What, then, of the U.S. war against the Islamic State? ISIS is more self-reliant than many contestants in this conflict, funding its war effort mainly by taxing economic activity in areas it controls. The Islamic State lacks the kind of outside benefactors that fuel Assad’s or Jabhat al-Nusra’s or the Iraqi government’s war efforts. And as the group’s ongoing incompetent governance destroys the economy in areas it controls, ISIS will likely run out of money sooner than many of the war’s other combatants. Indeed, it may already be showing signs of this: In late November 2015, the group slashed its fighters’ salaries in half, reporting in Western media suggests its revenues have plummeted, and the group has reportedly tried to create cash through exchange-rate manipulations (a doomed strategy for small economies, as former finance ministers from Mexico, Thailand, Argentina, and other developing economies could attest).
The real problem, however, runs much deeper than just the Islamic State. The war in Iraq and Syria pits a host of groups against one another, many of whom are almost as dangerous to U.S. interests as the Islamic State, and many of whom seek the same status of jihadi vanguard against the West that ISIS now enjoys. ISIS itself achieved this position at the expense of the al-Qaeda-affiliated Jabhat al-Nusra, with whom it competes actively for recruits and resources. Even if some U.S.-allied proxy succeeds in conquering the nominal Islamic State capital of Raqqa and pulling down the ISIS flag from its citadel, this is unlikely to end the war, stabilize Syria, or even remove the threat of jihadi terrorism against the United States from Syrian (or Iraqi) soil—it would just open the war to its next phase, in which Islamic State’s rivals compete for the status that group had enjoyed before them. In the absence of a mutual willingness to end the war and accept some new model of representative governance, even great progress against ISIS does not realize U.S. interests in the conflict—which are to end the terrorism threat, the humanitarian crisis, and the danger to regional stability, not merely to occupy the city of Raqqa. A mutual willingness to end the war on the part of most or all of today’s warring factions, however, seems a long way off.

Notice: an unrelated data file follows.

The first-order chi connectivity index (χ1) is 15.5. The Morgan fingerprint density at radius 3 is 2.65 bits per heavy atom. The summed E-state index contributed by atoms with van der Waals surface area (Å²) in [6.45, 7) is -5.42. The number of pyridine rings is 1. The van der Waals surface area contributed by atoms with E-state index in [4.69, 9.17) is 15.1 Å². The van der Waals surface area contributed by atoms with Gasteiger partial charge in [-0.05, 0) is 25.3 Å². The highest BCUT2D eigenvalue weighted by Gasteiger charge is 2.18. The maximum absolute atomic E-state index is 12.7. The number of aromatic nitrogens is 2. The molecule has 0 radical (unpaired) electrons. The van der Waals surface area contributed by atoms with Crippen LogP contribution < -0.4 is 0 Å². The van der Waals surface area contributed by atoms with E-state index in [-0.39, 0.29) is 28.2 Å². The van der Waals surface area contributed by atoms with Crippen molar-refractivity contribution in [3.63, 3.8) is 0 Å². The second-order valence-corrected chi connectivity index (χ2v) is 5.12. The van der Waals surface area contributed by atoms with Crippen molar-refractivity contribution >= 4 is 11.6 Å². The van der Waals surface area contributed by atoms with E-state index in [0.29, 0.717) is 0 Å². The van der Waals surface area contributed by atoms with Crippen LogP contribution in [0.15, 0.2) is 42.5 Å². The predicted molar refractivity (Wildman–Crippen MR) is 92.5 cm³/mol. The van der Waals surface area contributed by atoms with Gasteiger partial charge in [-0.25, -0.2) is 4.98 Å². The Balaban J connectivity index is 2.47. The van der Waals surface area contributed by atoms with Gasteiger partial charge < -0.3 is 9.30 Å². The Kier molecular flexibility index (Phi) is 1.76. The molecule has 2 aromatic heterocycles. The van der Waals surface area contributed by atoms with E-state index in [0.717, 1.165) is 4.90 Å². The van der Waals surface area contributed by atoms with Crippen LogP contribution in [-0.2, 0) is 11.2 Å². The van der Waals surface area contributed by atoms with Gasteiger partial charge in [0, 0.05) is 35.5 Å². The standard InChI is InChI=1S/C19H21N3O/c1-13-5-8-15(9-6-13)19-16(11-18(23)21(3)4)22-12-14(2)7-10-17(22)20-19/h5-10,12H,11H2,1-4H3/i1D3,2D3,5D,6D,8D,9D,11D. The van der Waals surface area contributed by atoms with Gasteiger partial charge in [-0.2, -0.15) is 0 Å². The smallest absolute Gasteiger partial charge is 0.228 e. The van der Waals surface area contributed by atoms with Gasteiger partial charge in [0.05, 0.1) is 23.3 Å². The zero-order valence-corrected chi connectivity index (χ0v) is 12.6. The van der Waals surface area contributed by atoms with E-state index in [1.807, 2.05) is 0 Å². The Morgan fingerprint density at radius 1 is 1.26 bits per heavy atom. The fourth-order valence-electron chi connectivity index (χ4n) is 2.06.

In this context, real U.S. leverage to bring about a real end to the war—and actual realization of American interests in that war—is distinctly limited. None of the proposals popular in today’s Washington debate offer any meaningful prospect of achieving this. According to U.S. military doctrine, to defeat even an insurgency (much less a proto-state like ISIS) and stabilize a threatened population requires something like 20 counterinsurgents for every thousand civilians. That means 50,000-100,000 well-trained troops would be needed to hold the area now under Islamic State control (depending on how much of the population has fled), much less the rest of Syria. No one is now proposing a realistic plan to accomplish anything close to this—whether such a force comprises American troops, Iraqis, Kurds, Saudis, Turks, or anyone else. In the absence of this, bombing raids or offensives from Iraqi or Kurdish allies can accelerate the rate at which ISIS burns through its capital and perhaps hasten the day when the Islamic State is replaced by the next militant group in the queue—but limited efforts of this kind cannot end the war.